The issue that it faces is will the EU be happy about doing bilateral deals? I think they will probably take a position for all kinds of reasons - no you negotiate with all of us or none of us. This is why the deal with Ireland, where the UK has already promised that Irish citizens will still be able to everything they like, if I was the EU or other member states I’d say this isn’t the way this works. You treat us all the same.

There’s going to be a lot of tough issues to negotiate and one side is going to have to concede on some pretty important principles and the UK has more to lose economically from no agreement than the EU does.

How confident are you about the future of the UK outside the EU?

That’s not really a question for me to answer, but I will say nine out of 10 economists think that the UK will take a significant hit. These aren’t all in the pay of the government, in fact I don’t think any of them are apart from the Treasury officials. That means the UK has challenging times ahead. That said, it can maybe debate things that it has previously blamed on Brussels or not debated because of Brussels and that might lead to something.

Are you aware of any previous treaties between Britain and France that might inform discussions?

Not really. The double taxation treaty will continue, those are negotiated separately. They shouldn’t worry about that.

Some of the expat worries, and I understand the anxiety completely because I have and Italian-Argentinian wife who’s got very anxious, things like you’ll have to pay higher taxes or lose their homes or are forced to go back to the UK, I think that these are really fanciful. I just don’t think that will happen.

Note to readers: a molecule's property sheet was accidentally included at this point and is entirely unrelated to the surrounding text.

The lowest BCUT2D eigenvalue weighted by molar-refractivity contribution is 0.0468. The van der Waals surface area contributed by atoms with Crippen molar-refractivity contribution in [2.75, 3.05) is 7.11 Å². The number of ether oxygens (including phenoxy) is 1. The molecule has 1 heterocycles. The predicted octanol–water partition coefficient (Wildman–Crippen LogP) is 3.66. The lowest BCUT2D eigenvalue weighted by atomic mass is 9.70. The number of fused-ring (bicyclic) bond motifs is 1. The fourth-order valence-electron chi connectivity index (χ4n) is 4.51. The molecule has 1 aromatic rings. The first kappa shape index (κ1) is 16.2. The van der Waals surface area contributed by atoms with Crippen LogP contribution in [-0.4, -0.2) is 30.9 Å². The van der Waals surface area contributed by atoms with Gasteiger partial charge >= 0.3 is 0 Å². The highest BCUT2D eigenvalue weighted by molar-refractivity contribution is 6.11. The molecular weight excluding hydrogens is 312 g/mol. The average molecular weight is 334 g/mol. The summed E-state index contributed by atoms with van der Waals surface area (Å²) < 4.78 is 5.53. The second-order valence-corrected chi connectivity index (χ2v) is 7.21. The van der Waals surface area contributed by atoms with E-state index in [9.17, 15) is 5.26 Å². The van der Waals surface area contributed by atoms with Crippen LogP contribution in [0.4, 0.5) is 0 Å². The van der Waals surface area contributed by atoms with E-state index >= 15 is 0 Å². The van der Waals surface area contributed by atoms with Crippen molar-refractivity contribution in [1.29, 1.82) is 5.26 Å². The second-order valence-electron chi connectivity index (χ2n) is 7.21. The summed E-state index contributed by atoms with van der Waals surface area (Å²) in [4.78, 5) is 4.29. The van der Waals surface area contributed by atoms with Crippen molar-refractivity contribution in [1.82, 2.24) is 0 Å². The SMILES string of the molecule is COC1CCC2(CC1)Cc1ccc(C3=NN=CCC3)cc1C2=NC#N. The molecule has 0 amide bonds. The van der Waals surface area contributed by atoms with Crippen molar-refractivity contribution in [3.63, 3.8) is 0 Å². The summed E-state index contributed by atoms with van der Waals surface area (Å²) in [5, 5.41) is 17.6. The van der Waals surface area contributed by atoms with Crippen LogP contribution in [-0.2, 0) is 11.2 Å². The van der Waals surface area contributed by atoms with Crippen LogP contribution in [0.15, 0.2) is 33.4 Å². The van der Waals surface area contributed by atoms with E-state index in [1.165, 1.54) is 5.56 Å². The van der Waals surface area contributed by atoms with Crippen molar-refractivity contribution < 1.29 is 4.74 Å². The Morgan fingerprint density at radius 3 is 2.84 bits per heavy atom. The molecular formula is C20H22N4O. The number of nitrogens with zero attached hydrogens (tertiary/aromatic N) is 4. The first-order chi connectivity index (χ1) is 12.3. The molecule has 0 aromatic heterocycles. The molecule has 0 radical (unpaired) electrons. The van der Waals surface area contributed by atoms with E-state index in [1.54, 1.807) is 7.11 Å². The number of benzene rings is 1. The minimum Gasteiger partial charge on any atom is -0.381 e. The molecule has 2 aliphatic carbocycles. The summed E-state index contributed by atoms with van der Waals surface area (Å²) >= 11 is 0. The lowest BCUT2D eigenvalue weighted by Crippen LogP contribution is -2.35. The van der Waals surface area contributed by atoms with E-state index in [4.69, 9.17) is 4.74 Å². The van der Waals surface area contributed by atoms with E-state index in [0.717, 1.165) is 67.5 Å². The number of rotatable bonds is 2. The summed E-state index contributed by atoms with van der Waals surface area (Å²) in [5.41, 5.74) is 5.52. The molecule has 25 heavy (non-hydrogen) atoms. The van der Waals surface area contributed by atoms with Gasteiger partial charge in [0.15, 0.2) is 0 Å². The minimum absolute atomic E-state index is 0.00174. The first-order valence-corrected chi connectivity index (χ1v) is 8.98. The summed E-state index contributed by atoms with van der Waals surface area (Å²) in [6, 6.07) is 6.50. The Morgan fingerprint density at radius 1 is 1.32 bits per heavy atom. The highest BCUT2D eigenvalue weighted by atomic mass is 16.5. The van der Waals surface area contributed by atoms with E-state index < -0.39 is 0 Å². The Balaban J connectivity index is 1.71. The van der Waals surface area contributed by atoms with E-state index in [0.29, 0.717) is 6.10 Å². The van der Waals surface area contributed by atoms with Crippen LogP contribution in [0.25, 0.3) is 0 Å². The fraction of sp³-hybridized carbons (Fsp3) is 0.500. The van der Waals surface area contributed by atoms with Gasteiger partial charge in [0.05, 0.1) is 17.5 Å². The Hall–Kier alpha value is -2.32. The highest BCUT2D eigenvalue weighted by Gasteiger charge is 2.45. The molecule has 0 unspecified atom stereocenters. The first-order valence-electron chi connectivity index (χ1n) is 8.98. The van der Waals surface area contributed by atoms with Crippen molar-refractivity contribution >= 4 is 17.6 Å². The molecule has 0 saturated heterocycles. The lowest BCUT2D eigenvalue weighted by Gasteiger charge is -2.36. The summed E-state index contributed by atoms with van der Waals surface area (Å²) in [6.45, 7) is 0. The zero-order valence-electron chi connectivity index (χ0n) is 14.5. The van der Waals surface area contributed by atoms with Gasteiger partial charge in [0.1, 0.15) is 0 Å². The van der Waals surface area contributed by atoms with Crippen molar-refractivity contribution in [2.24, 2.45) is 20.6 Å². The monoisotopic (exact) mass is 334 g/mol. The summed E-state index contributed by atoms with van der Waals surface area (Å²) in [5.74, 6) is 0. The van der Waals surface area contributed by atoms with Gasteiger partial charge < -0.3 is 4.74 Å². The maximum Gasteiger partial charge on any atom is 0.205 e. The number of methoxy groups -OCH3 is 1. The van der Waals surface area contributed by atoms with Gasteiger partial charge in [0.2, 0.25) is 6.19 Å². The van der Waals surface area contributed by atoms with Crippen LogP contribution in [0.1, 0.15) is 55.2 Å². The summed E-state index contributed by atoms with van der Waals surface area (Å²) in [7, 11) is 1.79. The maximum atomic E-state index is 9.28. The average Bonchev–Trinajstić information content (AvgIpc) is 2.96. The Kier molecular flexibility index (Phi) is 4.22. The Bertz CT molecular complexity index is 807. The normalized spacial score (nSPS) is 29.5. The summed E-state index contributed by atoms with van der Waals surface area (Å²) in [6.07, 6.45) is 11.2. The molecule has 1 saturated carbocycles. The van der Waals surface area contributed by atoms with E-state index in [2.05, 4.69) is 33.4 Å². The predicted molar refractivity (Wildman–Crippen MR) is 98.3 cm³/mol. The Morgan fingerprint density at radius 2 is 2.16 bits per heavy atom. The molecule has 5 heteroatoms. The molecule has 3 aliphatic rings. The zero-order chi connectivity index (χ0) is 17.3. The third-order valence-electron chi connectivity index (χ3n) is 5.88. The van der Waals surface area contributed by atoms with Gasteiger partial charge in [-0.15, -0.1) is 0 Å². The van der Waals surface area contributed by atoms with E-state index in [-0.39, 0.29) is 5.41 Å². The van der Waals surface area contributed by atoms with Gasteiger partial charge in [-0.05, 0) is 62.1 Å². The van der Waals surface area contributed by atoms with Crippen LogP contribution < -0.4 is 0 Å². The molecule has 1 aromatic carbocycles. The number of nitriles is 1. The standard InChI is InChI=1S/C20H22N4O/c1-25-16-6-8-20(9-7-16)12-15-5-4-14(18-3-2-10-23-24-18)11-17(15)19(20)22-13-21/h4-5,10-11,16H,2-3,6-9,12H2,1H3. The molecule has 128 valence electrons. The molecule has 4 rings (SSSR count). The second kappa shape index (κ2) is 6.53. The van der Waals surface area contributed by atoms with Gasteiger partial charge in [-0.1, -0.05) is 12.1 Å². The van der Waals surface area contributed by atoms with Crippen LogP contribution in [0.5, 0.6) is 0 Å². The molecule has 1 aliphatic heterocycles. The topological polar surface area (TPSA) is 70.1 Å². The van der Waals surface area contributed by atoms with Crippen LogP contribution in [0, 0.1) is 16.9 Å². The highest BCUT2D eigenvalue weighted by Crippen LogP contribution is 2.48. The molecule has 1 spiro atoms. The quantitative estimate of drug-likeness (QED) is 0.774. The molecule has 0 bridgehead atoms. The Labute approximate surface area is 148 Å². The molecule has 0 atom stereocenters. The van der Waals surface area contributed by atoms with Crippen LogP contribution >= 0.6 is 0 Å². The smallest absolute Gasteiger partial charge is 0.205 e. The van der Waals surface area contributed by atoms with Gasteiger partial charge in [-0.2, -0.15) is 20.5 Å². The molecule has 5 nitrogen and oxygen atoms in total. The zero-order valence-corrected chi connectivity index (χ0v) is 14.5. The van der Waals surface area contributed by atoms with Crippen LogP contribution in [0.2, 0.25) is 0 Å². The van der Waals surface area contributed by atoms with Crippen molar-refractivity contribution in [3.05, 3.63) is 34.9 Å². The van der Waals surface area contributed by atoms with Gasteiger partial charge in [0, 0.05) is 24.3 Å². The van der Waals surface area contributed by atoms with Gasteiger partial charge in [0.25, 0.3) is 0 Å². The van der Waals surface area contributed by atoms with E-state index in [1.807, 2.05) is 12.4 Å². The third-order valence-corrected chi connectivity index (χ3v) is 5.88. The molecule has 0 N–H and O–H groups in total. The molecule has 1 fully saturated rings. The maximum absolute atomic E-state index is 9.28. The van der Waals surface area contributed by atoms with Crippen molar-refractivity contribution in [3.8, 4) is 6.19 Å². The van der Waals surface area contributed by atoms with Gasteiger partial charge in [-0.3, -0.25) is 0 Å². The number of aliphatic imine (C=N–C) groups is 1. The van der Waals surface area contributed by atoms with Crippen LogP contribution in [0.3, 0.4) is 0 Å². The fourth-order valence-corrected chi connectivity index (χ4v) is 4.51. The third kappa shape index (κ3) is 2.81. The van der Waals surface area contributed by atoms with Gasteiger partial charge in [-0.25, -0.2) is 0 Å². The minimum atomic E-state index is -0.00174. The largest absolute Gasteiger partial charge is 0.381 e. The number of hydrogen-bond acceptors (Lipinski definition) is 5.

In terms of having to pay fees for their children to go to school, whether access to healthcare will be as easy, whether there will be exportability of pension rights, all these things - that’s where you can look for a lot of agro.

There will also be issues about when expats started to reside in France and the like. They might say ‘if you’ve been here two years we’ll give you everything’. But one of the features of the EU is no one has really bothered registering if you’re an EU citizen, that’s been the nice thing about it. It’s going to be a very difficult process to determine things like that.

In terms of something like owning a bank account, would that come under EU law or the taxation treaty? 

That would be the EU side of things. The right to open a bank account is the agreement to provide services to you. I don’t think things like that will be affected too much. At the moment, for reasons like money laundering, you have to have proof of residence all these things. People should not worry about that. I’ve gone to the US and Singapore and if you have a job or something like that, you get a bank account. People won’t have their bank accounts stopped or anything like that

The vote leave argument about acquired rights is nonsense. Everyone has said that to them and it will be nonsense. If it was true it would mean that you couldn’t change any EU law here in the UK. People needn’t worry until we leave the EU. The default is that UK citizens who have been resident in France for a while will be treated like non-EU citizens who have been resident in France for a while - if you’ve been there for five years as residents you pretty much get all the rights that EU citizens get. Anyone who’s been there for five years or more has very little to worry about.

There might be some anxiety for people who moved after 2013 but before that I wouldn’t get too worried.

But the thing about that is that it does exclude core benefits, so things like healthcare, social assistance, public housing, could be excluded. States could take a strong view about university education and education. I do think many British citizens will have to pay for a lot more in countries like France from 2018-2020 onwards than they currently do in terms of public services - and that’s a sadness, that really is a sadness for British people in France.